She found out she was pregnant the day Russia invaded
Previously, we published and translated into English an account of the everyday life of a doctor in a bomb shelter. But in fact, the story of doctor Hanna Shevchyk is larger. In 2014, in the 4th month of pregnancy, she was forced to flee Lugansk. On 24 February 2022, she found out that she was pregnant for the second time. After the start of the war in Mariupol, her family moved to a bomb shelter under a candy factory. Soon Russians arrived.
I am 31 years old and currently in Truskavets in the Lviv Region. My husband, our child, and I are here together. We left Mariupol on 2 April, 2022.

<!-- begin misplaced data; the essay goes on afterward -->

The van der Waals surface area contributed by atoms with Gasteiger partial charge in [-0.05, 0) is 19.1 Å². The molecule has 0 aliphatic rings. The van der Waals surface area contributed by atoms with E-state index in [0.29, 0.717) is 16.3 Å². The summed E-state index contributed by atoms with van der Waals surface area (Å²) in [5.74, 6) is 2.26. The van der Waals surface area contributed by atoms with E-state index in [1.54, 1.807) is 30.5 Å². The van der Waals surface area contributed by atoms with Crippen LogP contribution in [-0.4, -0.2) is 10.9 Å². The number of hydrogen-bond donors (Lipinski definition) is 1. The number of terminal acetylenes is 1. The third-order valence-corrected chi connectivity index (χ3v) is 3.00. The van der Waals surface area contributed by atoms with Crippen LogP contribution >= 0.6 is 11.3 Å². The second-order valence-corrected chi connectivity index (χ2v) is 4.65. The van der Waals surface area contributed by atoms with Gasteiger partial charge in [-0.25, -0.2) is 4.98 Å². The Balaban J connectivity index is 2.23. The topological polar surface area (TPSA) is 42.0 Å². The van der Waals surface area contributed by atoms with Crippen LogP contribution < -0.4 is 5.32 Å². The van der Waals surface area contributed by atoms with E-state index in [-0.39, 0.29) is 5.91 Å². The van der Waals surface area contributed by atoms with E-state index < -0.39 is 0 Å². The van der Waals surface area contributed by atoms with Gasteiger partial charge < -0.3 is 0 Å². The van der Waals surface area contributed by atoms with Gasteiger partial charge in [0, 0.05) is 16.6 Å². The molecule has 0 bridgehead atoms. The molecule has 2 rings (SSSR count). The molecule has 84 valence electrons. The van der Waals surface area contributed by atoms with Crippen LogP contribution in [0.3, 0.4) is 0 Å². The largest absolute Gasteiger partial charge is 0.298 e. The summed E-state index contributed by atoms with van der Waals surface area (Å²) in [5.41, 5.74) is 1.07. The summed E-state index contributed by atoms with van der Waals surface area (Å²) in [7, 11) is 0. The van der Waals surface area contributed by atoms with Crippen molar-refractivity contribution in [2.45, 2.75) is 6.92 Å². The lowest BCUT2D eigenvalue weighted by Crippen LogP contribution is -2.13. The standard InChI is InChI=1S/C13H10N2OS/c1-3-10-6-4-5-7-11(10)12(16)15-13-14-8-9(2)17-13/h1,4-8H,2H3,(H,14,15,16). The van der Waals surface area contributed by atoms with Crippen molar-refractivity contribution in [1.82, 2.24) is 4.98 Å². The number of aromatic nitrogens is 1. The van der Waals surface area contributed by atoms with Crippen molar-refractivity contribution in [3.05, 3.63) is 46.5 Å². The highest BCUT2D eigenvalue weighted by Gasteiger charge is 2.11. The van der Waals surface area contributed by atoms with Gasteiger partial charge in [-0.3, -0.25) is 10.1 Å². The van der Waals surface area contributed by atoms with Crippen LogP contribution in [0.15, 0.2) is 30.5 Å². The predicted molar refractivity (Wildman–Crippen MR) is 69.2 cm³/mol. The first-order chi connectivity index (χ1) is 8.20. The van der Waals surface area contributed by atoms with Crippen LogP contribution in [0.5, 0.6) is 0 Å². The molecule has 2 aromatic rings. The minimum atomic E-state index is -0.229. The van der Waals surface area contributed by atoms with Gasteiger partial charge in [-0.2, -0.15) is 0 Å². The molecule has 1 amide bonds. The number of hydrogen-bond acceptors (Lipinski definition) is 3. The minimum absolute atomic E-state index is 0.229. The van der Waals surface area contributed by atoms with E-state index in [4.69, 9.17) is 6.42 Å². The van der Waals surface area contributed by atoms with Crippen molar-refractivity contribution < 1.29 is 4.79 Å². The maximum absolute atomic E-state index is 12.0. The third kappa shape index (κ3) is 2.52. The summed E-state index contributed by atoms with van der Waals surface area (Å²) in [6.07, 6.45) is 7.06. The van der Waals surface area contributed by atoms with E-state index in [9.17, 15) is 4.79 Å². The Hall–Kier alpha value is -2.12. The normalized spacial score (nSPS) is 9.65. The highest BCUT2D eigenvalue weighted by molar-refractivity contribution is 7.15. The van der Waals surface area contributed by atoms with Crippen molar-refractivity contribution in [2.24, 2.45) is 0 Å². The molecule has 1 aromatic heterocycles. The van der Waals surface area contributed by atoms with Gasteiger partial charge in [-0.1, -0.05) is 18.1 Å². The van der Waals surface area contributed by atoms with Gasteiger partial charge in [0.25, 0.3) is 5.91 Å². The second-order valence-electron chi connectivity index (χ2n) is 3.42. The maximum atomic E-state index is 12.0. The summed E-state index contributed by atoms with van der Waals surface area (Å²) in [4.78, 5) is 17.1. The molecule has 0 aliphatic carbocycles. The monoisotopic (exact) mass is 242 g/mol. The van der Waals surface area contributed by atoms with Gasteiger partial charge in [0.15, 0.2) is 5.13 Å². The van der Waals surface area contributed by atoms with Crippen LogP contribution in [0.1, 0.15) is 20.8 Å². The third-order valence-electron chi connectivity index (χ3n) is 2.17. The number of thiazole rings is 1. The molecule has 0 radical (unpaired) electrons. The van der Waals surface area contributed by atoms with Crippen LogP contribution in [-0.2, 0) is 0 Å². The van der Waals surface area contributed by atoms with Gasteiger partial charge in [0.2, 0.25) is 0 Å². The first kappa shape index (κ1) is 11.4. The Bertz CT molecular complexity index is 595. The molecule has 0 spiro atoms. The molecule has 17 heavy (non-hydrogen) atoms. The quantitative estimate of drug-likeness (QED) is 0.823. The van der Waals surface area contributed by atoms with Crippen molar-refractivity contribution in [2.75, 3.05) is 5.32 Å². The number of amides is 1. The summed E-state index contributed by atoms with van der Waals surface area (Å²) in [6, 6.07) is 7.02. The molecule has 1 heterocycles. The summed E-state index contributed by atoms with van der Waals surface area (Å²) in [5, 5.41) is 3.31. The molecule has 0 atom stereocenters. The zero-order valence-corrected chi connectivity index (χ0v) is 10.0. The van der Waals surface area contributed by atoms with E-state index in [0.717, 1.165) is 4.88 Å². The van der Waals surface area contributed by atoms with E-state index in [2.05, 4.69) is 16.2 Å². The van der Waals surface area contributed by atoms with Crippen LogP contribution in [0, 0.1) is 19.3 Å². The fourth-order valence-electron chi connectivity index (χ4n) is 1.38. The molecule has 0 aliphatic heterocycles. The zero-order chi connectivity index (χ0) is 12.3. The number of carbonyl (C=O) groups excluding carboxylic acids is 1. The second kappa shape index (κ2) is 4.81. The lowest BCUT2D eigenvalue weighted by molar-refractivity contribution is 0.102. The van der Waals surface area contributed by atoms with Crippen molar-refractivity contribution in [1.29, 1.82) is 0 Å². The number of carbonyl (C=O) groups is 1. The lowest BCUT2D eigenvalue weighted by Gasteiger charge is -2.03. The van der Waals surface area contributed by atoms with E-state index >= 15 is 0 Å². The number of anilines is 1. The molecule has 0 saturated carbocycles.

The first day of the war began for us, as everyone else, on 24 February. It started at 4 in the morning when my husband and I woke up from a loud noise and a big explosion. We woke up, and I asked my husband: “What is this?” He responded: “I don’t know, maybe an attack has begun.” Regardless, he began to get ready for work. He left, and an hour later, my mother called: “Anya, the war has begun.” It is all over Ukraine, in Kyiv, Kharkiv, and Lviv. Shooting is everywhere. We must think of what to do next. I woke my son with the words: “Son, the war has begun.” He said, “What does it mean?” I explained what he had to do and how to behave. We already had experience because, in 2014, we left Lugansk. Therefore, we knew how to act under explosions, air strikes, and artillery shelling. We learned how to hide and where to hide. We told our son that he needed to fall, open his mouth, and cover his ears. I immediately started to collect documents. We had two backpacks with medicines and with documents. Also, I began to draw water because I knew from experience that water would be scarce. Therefore, we filled all the empty water bottles and all the containers in the house with water.